Employment-Based Permanent Residence

Information for non citizens

What is a lawful permanent resident?

A lawful permanent resident is a foreign national who immigrates to the United States and is authorized to live and work here permanently.

What do the employment-based (EB) preference categories mean?

There are five employment-based preference categories.  Which category you are in can determine how long your wait for an employment-based immigrant visa will be.  The date on which the Labor Certification Application or Form I-140 petition is filed is called your "priority date." This is the date to which you will refer to see whether there is an immigrant visa available to you.  You can check the online visa bulletin to see if your priority date is current.

What are the employment-based preference categories?

  • First Preference (EB-1 priority workers): foreign nationals with extraordinary ability, outstanding professors and researchers, and certain multinational executives and managers.

  • Second Preference (EB-2 workers with advanced degrees or exceptional ability): foreign nationals who are members of the professions holding advanced degrees and foreign nationals who because of their exceptional ability in the sciences, arts, or business will substantially benefit the national economy, cultural, or educational interests or welfare of the United States.

  • Third Preference (EB-3 professionals, skilled workers, and other workers): foreign nationals with at least two years of experience as skilled workers, professionals with a baccalaureate degree, and others with less than two years of experience, such as an unskilled worker who can perform labor for which qualified workers are not available in the United States.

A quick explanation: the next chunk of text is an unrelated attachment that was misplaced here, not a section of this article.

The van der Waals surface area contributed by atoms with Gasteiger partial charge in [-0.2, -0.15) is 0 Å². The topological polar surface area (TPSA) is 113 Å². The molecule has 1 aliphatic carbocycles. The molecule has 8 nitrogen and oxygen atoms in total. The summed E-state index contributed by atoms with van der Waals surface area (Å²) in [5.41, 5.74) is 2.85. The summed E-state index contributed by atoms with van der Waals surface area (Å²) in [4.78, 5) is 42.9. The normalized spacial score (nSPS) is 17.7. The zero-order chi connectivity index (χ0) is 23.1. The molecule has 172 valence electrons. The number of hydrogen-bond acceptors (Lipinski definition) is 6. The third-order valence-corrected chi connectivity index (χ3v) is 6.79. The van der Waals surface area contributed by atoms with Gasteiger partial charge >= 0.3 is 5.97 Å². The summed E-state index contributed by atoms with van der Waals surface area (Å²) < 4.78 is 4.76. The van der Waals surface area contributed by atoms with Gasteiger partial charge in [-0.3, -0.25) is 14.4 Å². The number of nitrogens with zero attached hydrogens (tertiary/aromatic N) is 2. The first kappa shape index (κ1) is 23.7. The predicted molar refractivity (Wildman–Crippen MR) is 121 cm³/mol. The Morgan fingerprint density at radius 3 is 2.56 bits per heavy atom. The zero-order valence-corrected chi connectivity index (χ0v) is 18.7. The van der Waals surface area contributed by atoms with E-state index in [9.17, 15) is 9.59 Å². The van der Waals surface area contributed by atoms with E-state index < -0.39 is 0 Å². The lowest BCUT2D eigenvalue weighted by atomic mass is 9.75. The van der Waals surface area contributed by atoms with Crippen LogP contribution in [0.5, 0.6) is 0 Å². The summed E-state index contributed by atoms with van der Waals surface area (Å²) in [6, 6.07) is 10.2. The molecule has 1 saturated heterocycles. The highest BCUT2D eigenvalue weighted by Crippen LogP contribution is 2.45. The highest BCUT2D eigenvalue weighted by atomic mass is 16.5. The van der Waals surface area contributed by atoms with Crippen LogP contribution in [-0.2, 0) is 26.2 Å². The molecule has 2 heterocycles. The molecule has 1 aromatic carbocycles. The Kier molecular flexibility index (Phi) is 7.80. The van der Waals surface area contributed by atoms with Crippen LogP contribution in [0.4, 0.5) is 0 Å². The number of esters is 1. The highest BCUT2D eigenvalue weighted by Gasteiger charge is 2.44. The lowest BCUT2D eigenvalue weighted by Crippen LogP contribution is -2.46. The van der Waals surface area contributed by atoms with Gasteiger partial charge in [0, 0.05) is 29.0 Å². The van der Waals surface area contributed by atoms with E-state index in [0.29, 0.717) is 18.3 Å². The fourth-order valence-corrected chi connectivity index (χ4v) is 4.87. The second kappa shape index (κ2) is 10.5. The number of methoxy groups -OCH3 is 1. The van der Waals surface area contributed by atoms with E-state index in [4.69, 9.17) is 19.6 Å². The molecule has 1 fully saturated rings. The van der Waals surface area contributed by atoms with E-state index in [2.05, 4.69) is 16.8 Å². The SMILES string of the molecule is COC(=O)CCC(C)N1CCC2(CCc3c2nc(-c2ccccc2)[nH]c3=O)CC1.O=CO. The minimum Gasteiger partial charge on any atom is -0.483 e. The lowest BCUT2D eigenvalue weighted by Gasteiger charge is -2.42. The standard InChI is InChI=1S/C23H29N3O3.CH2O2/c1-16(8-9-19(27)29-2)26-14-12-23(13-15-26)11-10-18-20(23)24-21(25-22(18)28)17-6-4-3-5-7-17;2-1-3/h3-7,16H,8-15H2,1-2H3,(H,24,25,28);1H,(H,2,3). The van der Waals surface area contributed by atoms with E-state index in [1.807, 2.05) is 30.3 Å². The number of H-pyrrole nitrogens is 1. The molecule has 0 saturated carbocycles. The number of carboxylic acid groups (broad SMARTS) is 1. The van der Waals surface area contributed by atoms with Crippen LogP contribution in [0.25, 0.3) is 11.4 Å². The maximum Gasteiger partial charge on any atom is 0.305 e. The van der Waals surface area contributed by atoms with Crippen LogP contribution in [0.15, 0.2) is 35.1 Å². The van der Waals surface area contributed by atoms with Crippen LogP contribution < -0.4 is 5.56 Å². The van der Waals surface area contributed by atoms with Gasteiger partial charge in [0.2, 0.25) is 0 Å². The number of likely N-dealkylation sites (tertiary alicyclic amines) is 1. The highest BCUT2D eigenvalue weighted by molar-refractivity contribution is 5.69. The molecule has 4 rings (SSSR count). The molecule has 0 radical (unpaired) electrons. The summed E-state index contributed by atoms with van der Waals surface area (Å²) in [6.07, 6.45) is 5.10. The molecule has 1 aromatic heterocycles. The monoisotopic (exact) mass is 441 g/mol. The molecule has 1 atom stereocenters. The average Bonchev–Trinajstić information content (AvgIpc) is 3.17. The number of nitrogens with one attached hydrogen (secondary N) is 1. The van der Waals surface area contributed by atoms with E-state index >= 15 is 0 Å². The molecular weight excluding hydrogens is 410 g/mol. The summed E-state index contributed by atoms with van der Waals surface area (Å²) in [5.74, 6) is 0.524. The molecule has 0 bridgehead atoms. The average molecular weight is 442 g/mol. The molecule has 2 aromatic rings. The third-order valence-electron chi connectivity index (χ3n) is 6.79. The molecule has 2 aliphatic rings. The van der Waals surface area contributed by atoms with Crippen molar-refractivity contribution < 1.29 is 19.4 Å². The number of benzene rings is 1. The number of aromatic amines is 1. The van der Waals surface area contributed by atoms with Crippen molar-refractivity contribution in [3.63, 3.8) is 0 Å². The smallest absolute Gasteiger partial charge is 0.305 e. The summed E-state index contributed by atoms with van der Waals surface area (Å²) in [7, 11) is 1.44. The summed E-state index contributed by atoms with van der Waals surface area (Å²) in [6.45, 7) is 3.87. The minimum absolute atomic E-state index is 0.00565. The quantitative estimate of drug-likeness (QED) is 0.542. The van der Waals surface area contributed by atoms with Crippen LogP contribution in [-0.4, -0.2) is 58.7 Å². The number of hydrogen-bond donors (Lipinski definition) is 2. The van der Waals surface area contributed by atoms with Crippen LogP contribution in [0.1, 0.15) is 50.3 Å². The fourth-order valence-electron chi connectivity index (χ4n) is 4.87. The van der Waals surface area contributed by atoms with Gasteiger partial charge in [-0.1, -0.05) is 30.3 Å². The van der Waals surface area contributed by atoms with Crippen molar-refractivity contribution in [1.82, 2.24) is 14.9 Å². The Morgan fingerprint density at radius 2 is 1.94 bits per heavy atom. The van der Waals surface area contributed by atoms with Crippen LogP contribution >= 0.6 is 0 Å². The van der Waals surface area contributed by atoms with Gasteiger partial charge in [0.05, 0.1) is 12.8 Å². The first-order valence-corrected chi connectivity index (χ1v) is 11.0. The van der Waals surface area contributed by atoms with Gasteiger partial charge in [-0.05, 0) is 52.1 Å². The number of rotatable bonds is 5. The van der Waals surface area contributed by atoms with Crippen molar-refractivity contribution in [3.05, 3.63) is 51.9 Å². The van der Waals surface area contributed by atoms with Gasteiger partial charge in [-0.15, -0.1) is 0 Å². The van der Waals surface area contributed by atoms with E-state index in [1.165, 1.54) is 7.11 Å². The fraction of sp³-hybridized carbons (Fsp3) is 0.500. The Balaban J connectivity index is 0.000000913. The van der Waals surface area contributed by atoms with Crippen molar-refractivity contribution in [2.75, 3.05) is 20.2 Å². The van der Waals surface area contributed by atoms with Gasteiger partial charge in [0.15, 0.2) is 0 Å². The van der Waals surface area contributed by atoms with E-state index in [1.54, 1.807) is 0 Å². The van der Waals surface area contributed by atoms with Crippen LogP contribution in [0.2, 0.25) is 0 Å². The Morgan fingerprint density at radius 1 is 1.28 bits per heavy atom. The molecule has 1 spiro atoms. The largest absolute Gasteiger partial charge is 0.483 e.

• Fourth Preference (EB-4 special immigrant workers such as those in a religious occupation or vocation): foreign nationals who, for at least two years before applying for admission into the U.S., have been a member of a religious denomination that has a non-profit religious organization in the United States, and who will be working in a religious vocation or occupation at the request of the religious organization.

  • Fifth Preference (EB-5 employment creation): foreign nationals who wish to invest capital in a commercial enterprise which will create employment for U.S. workers.

What happens if I am here without permission and I try to adjust my status?

If you are in the U.S. without permission (undocumented), and a petition was filed on your behalf after April 30, 2001, you are not eligible to adjust your status while in the U.S.  You may be able to return to your home country to process your paperwork through the U.S. consulate there.

BEWARE: if you have overstayed your visa or you entered the U.S. without inspection, and you leave the U.S. for any reason (even for a visa interview), you may face a severe penalty! A person who is in the U.S. without government authorization for more than 180 days is barred for 3 years from returning to the U.S. once they leave.  If the unlawful presence is longer than one year, the person is barred for 10 years from returning to the U.S. once they leave.  Waivers are available, but they are very difficult to get.